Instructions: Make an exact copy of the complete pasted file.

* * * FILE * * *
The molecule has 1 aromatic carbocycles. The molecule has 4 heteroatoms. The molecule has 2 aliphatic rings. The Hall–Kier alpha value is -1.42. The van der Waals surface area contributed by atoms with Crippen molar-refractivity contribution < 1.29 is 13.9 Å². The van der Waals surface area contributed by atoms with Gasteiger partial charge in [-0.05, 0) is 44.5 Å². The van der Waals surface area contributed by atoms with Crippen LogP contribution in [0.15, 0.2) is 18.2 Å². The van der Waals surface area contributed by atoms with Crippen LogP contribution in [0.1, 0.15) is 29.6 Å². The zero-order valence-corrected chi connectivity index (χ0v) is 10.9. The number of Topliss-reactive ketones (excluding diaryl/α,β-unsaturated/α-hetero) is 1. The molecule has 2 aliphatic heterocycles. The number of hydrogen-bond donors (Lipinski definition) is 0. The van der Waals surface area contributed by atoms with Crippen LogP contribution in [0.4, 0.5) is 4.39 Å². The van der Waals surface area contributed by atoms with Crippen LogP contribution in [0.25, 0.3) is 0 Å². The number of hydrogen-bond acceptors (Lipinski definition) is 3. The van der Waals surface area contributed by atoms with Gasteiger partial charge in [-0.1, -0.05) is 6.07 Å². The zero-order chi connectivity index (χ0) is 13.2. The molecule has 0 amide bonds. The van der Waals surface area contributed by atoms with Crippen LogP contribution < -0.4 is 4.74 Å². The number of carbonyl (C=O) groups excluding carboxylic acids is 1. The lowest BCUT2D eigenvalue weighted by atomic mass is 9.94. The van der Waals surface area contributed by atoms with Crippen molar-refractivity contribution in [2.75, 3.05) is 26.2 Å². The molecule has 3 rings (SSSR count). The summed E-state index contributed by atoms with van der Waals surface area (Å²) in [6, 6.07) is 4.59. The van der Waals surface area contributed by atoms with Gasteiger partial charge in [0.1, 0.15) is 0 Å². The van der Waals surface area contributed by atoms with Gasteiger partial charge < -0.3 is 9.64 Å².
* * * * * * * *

The molecule has 1 aromatic carbocycles. The molecule has 4 heteroatoms. The molecule has 2 aliphatic rings. The Hall–Kier alpha value is -1.42. The van der Waals surface area contributed by atoms with Crippen molar-refractivity contribution < 1.29 is 13.9 Å². The van der Waals surface area contributed by atoms with Gasteiger partial charge in [-0.05, 0) is 44.5 Å². The van der Waals surface area contributed by atoms with Crippen LogP contribution in [0.15, 0.2) is 18.2 Å². The van der Waals surface area contributed by atoms with Crippen LogP contribution in [0.1, 0.15) is 29.6 Å². The zero-order valence-corrected chi connectivity index (χ0v) is 10.9. The number of Topliss-reactive ketones (excluding diaryl/α,β-unsaturated/α-hetero) is 1. The molecule has 2 aliphatic heterocycles. The number of hydrogen-bond donors (Lipinski definition) is 0. The van der Waals surface area contributed by atoms with Crippen LogP contribution in [0.4, 0.5) is 4.39 Å². The van der Waals surface area contributed by atoms with Crippen LogP contribution in [0.25, 0.3) is 0 Å². The number of hydrogen-bond acceptors (Lipinski definition) is 3. The van der Waals surface area contributed by atoms with Gasteiger partial charge in [-0.1, -0.05) is 6.07 Å². The zero-order chi connectivity index (χ0) is 13.2. The molecule has 0 amide bonds. The van der Waals surface area contributed by atoms with Crippen LogP contribution < -0.4 is 4.74 Å². The number of carbonyl (C=O) groups excluding carboxylic acids is 1. The lowest BCUT2D eigenvalue weighted by atomic mass is 9.94. The van der Waals surface area contributed by atoms with Crippen molar-refractivity contribution in [2.75, 3.05) is 26.2 Å². The molecule has 3 rings (SSSR count). The summed E-state index contributed by atoms with van der Waals surface area (Å²) in [6, 6.07) is 4.59. The van der Waals surface area contributed by atoms with Gasteiger partial charge in [0.1, 0.15) is 0 Å². The van der Waals surface area contributed by atoms with Gasteiger partial charge < -0.3 is 9.64 Å².